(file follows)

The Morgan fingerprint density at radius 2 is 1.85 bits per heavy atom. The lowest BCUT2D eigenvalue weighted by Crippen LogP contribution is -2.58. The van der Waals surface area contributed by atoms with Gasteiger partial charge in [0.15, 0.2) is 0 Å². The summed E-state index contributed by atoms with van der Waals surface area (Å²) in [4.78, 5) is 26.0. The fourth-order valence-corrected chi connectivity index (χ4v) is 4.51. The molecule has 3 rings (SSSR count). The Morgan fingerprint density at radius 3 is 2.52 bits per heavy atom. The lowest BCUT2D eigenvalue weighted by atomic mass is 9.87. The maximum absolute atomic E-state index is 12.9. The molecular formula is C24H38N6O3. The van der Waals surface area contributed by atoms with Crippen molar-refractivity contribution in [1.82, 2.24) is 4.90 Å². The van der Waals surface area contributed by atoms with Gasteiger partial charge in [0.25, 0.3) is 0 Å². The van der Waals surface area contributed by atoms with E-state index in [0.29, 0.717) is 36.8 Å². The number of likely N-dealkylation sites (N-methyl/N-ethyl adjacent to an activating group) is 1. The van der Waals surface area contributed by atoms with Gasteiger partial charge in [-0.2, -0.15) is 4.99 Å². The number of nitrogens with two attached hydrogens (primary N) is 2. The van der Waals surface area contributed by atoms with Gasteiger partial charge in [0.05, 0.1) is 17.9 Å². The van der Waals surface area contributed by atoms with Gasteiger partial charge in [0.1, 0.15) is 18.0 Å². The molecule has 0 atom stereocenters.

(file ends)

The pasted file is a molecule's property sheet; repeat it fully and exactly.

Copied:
The Morgan fingerprint density at radius 2 is 1.85 bits per heavy atom. The lowest BCUT2D eigenvalue weighted by Crippen LogP contribution is -2.58. The van der Waals surface area contributed by atoms with Gasteiger partial charge in [0.15, 0.2) is 0 Å². The summed E-state index contributed by atoms with van der Waals surface area (Å²) in [4.78, 5) is 26.0. The fourth-order valence-corrected chi connectivity index (χ4v) is 4.51. The molecule has 3 rings (SSSR count). The Morgan fingerprint density at radius 3 is 2.52 bits per heavy atom. The lowest BCUT2D eigenvalue weighted by atomic mass is 9.87. The maximum absolute atomic E-state index is 12.9. The molecular formula is C24H38N6O3. The van der Waals surface area contributed by atoms with Crippen molar-refractivity contribution in [1.82, 2.24) is 4.90 Å². The van der Waals surface area contributed by atoms with Gasteiger partial charge in [0.25, 0.3) is 0 Å². The van der Waals surface area contributed by atoms with E-state index in [0.29, 0.717) is 36.8 Å². The number of likely N-dealkylation sites (N-methyl/N-ethyl adjacent to an activating group) is 1. The van der Waals surface area contributed by atoms with Gasteiger partial charge in [-0.2, -0.15) is 4.99 Å². The number of nitrogens with two attached hydrogens (primary N) is 2. The van der Waals surface area contributed by atoms with Gasteiger partial charge in [0.05, 0.1) is 17.9 Å². The van der Waals surface area contributed by atoms with Gasteiger partial charge in [0.1, 0.15) is 18.0 Å². The molecule has 0 atom stereocenters.